Justification of Red List Category
This species is considered Near Threatened, as it is thought to have a small or moderately small population, which is inferred to be in decline owing to habitat loss, with the rate of population decline suspected to be moderately rapid. Further studies are urgently required to clarify the magnitude of the decline.
The global population size has not been quantified, but the species is described as uncommon throughout its range (del Hoyo et al. 1999).
Data on population trends are lacking for this poorly known species, but a moderately rapid decline is suspected to be occurring, owing to the rapid destruction of lowland forest habitats within the range.
Mearnsia picina is endemic to the Philippines where it has been described as fairly common on Mindanao, Samar, Leyte, Biliran, Cebu and Negros, with a recent record from Tawitawi, but it appears to be scarce and local even at the best sites (Collar et al. 1999).
This species is apparently restricted to lowland forest, although little is known of its breeding habits or life history. It feeds high above forest, either alone or in small groups.
The close association with lowland forests suggests that this species may be highly susceptible to habitat loss through commercial logging, conversion for agriculture and plantation forestry, as well as urban developments and mining.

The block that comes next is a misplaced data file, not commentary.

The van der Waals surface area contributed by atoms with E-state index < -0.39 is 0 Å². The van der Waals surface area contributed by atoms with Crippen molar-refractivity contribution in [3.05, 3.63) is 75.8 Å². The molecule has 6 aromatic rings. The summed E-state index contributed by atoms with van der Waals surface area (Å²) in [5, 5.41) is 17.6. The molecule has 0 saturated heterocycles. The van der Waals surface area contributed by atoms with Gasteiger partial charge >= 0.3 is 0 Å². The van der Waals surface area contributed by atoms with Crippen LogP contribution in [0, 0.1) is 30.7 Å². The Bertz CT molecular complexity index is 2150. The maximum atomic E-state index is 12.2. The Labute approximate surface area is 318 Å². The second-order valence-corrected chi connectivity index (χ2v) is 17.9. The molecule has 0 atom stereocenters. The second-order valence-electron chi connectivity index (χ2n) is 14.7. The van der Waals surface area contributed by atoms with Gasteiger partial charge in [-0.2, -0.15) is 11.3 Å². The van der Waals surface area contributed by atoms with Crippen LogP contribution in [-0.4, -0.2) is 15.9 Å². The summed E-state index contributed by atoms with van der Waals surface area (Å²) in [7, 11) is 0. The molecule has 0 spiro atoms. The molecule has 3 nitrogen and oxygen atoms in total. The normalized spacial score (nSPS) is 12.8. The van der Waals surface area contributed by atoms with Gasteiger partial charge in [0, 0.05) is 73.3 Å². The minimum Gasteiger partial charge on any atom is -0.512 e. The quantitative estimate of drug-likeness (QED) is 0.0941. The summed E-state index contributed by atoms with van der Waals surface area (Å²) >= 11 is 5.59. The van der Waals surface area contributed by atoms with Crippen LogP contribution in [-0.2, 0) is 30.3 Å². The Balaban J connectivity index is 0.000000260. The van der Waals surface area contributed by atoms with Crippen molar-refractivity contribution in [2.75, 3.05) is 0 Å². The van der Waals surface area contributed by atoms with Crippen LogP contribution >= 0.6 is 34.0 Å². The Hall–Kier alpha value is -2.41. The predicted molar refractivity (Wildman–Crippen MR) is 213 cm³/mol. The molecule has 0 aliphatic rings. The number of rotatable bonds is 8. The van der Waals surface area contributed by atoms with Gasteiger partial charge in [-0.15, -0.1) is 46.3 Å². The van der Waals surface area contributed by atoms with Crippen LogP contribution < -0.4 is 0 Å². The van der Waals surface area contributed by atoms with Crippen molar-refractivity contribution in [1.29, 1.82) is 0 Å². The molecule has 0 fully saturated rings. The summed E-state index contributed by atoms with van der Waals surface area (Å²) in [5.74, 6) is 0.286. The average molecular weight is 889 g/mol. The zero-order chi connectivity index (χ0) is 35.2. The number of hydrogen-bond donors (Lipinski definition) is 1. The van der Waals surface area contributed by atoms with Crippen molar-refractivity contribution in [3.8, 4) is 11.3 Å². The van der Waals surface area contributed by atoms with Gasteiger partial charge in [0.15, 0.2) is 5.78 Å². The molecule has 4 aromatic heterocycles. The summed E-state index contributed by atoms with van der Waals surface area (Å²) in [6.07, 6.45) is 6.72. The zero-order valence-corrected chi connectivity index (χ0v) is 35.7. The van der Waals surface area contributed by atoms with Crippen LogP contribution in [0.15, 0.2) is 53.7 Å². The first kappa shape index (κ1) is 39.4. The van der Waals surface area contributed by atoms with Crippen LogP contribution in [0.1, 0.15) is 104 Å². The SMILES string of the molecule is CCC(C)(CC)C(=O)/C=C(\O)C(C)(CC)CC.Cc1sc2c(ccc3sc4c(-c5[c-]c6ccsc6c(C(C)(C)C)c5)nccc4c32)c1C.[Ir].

Conservation Actions Underway
No targeted conservation actions are known for this species.
Conservation Actions Proposed
Conduct ecological studies to improve understanding of this species's breeding ecology and habitat requirements. Conduct surveys across its range to estimate population size and locate important breeding sites. Once identified, monitor populations at breeding sites in order to determine population trends. Protect areas of suitable habitat.
Text account compilers
Taylor, J., Gilroy, J., Benstead, P., Westrip, J.
BirdLife International (2018) Species factsheet: Mearnsia picina. Downloaded from http://www.birdlife.org on 21/11/2018. Recommended citation for factsheets for more than one species: BirdLife International (2018) IUCN Red List for birds. Downloaded from http://www.birdlife.org on 21/11/2018.